The CIOB has published a Planning Protocol 2021 which aims to be a guide to assist good project planning.
It contains two tools to assist with project planning. The purpose of these is to provide a basis to “stress test” the programme.
The first of the tools is the “Stress Tests. These provide a basis for improving programming. The stress test consists of a number of discrete tests that can be performed on the programme and a scoring system to provide a pass or fail.
In addition the nature of the tests impose a certain structure and good practice on the creation of the programme itself.
The second tool is the “Programme Narrative” and a template called the “suggested items to include in the Programme Narrative.”The programme narrative is to be read alongside the programme and explains the programme’s structure and the assumptions that have been used to develop it. The suggested items are a number of requirements that should typically be included in contract programmes. These include a mixture of contractual dates, dates by which certain events need to happen or things are to be provided but also requirements as to how the programme is presented and its content.
Through these tools the protocol provides a suggested basis for programming content and evaluation but does not go so far as setting out any contractual status of the programme or its purpose or the consequences in contractual terms of it failing the stress test.
For those using NEC contracts which do give contractual status to the programme it might also be of interest. Some or all of the content of the protocol could be adopted by employers as having contractual force if they chose to or it could simply form a basis for approaching the evaluation of programmes.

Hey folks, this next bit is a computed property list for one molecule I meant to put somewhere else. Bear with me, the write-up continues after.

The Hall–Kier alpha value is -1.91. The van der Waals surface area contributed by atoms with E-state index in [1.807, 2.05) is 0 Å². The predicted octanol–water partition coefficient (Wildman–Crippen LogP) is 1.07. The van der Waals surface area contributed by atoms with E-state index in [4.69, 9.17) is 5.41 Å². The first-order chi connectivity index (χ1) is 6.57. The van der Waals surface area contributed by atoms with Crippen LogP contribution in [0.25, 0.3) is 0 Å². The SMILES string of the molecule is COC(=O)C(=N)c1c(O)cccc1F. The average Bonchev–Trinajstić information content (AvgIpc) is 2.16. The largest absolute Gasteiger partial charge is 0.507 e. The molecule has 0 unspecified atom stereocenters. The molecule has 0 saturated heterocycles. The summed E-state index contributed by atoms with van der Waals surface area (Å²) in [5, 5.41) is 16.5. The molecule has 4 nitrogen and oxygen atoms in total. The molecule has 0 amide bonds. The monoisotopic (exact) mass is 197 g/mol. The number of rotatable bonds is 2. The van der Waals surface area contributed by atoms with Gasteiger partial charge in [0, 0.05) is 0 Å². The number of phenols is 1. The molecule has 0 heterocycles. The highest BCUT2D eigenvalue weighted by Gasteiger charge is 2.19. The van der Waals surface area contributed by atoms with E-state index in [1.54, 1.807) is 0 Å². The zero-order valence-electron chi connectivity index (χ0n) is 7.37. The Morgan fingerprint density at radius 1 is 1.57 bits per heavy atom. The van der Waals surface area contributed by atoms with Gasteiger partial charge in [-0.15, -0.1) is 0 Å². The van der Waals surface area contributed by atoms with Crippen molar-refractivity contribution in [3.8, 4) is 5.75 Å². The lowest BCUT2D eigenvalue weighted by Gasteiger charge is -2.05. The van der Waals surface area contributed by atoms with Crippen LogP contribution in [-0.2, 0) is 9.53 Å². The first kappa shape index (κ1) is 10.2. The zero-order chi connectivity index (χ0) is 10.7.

To those familiar with NEC ECC contracts the Planning Protocol requirements will look pretty similar to the contract requirements for the programme under clause 31.2. The suggested items to include as defined in the Programme Narrative probably do not add significantly to the NEC clause 31.2 requirements and so a Programme Narrative document is not something which an employer would need to include in an NEC contract. That said if you wish to borrow from it then that could be done by including the relevant aspect of it in the Scope. Indeed the ECC contract invites such an approach.
Where the CIOB planning protocol could be useful and adds to the programming requirements, as compared with NEC contracts, is possibly as a method for the approval or rejection of the programme. A programme in an NEC contract should be rejected by the Project Manager if it does not meet certain contractual requirements. One of these is that it contains the information which the contract requires as set out in clause 31.2 or the Scope (NEC4). That is a fairly straightforward test. But there are other tests.The NEC ECC permits the Project Manager to reject a programme if;
· the Contractor’s plans which it shows are not practicable or
· it does not represent the Contractor’s plans realistically”.
Although these tests are intended as objective tests there is an element of ambiguity in the application. Where the Planning Protocol may be of assistance is in the stress tests and for Project Managers to use these as an objective basis of programme evaluation. A “Planning Stress Test” could be an additional basis for review which could be achieved by including drafting to that effect.
It remains to be seen how programmer’s respond to the suggested stress tests but given the provenance of the document it should be a useful addition to the materials available to effectively manage projects and assess programmes.
The protocol can be downloaded at the CIOB website free of charge.
Tim Willis MA FCIArb APA